22 October 2007

So long, old friend.

Well old boy, it's been a good run. You were my first laptop. We wrote a lot of good papers together, stole a lot of music, and processed a lot of fun pictures. Your faux wood paneled handrest got a lot of looks, and your Inspiron 4100 moniker was...inspirational.

But let's be honest, you haven't been keeping up lately, man. You've only got one USB port. It takes you 20 minutes to turn on, and even then I can barely run Firefox and Acrobat Reader without you hyperventilating. Your 20 gig hard drive, once an enormity, just isn't enough for me anymore. Worst of all, your power cord is so barely attached that sometimes when a butterfly flaps its wings in Central Park, you threaten turning off. And for god's sake, you don't even have wireless capabilities without eating up that USB port.

Don't get me wrong, I'm going to miss you. I think the MacBook's silvery finish is a little much, and I prefer your smaller size, but Jesus, man, you let yourself go. I'll never forget you, but I've got to tighten up and have a machine that will tack where I tack.

Semper Fi old friend--you've served well. But I'll never buy another Dell as long as I live.


Ralph Bodenner said...

A touching story, Pepper, but then you go and throw a broad, sweeping generalization about computer manufacturers in at the end. Jarring. I must report that my Dell laptops have served me well, right up until the end. In fact, I purchased a new one recently, with both a serial port (1969 technology) and an ExpressCard slot (circa 2003). From where I'm typing, that's pretty tight, because I rely on both for my work. USB may be "Universal", but serial will never die.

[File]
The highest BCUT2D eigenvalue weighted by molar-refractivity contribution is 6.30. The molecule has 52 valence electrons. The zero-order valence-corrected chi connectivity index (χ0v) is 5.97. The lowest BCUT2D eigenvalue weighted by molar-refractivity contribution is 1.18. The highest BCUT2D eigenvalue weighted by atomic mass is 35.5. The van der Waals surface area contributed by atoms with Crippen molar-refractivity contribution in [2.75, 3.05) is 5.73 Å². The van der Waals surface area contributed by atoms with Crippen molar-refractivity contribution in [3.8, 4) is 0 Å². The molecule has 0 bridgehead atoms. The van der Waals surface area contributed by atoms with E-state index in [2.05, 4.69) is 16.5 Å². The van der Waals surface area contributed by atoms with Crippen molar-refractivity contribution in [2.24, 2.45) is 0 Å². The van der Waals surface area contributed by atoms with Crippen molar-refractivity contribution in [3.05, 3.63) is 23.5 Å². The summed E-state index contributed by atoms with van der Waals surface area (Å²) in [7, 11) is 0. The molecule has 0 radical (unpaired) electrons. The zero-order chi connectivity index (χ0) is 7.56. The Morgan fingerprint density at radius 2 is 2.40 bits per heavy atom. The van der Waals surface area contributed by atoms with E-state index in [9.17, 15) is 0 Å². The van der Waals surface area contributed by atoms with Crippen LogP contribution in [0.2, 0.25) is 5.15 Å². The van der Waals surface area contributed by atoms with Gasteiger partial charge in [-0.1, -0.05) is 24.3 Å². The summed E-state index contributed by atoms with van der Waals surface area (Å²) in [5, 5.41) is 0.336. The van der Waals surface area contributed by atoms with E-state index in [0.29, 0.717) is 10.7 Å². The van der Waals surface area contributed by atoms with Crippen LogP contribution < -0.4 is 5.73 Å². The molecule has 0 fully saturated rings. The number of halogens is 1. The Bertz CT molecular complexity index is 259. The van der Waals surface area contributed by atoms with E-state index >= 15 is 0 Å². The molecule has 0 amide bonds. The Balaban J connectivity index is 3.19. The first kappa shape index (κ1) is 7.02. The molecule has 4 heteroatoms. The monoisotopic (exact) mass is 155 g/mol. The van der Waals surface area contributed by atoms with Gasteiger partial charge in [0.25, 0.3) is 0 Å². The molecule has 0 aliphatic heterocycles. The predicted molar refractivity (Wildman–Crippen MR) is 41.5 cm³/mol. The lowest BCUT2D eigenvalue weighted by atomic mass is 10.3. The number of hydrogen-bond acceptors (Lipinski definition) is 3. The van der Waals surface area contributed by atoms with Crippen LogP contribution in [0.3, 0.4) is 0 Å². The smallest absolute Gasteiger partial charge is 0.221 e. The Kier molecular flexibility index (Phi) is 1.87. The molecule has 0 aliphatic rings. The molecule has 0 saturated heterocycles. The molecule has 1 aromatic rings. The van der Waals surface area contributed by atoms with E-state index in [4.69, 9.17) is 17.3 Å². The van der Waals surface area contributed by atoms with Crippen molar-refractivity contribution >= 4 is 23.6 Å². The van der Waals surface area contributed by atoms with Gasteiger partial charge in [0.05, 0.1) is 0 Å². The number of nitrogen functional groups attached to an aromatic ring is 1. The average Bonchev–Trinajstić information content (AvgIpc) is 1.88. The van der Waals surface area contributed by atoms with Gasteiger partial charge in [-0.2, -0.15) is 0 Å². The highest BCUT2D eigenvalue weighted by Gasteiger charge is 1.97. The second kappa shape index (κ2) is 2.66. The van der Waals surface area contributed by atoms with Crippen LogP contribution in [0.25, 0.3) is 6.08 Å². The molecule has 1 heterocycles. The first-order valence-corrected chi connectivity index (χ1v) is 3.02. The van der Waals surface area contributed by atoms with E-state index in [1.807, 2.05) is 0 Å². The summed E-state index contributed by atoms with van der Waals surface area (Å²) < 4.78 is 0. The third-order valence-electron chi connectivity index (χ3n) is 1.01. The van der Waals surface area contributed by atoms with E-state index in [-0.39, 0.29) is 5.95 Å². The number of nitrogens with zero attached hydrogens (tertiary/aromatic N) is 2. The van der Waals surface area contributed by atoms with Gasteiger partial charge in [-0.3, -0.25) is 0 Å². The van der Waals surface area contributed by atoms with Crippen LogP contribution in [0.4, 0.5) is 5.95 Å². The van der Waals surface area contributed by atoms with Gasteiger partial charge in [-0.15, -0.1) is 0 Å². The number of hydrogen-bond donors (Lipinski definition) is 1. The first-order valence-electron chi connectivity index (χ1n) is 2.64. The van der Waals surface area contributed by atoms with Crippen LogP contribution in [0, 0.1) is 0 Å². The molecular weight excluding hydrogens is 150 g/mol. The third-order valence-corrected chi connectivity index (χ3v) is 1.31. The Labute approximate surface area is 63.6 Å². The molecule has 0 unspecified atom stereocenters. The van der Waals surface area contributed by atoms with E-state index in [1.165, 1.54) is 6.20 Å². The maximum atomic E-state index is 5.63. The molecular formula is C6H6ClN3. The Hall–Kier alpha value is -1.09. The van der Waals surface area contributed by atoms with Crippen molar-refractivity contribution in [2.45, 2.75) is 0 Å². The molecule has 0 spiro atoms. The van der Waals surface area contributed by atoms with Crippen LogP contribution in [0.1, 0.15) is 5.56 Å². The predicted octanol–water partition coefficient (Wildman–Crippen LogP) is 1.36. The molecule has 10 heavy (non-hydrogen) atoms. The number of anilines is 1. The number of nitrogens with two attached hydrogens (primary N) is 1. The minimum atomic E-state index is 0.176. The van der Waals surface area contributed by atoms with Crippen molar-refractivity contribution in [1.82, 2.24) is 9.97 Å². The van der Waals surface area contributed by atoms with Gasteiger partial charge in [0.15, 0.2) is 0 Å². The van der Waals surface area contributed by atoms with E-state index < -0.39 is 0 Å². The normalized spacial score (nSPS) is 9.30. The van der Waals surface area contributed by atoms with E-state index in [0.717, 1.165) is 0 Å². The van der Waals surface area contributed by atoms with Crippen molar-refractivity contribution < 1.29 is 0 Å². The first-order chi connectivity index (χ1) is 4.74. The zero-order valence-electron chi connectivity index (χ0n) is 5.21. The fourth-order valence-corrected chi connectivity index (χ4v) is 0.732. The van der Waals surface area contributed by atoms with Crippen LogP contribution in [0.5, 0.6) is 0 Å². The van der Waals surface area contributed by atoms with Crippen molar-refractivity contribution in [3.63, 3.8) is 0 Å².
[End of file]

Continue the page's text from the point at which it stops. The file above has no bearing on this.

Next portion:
Pepper said...

I don't mean that Dells are bad machines--I've owned two, and other family have too, and they've all been well built and relatively problem-free. It's just that I don't think I'll ever buy another.

Orville said...

In Pepper's defense, Apple computers are kind of like the Japanese in that even when they break down they still function at a higher level than all the other machines.

Pete said...

Pepper, I'd like to say it'll get easier, but the truth is, it won't. I still remember the gittery facade of every tech warrior lost under my command. They come right off the assembly line, fresh faced and ready to take on the world, most of them hardly look like they have processed a megabite yet, but when that first virus goes whizzing by their CPUs, they are never ready. Such a waste. It's twice as hard when you lose one of your go-to guys. By the sound of it, your man had been with you in the shit; running black ops into the local exchange server; snatch and grab jobs on countles mp3s. A trooper like that can never be replaced.

mandy said...

Huzzah! Glad you made the purchase. I'm thinking about getting a new machine and MacBook is high on my list. You mentioned Acrobat sucking on the Dell, and while I think Acrobat is ideally a great program, it is sometimes monstrous and clunky. I've been using Skim, a pretty great, free app for OS X, which allows you to do a little more with PDFs than what's available in Preview. Oh, and save that receipt so you'll only have to pay $10 for the Leopard upgrade after Friday.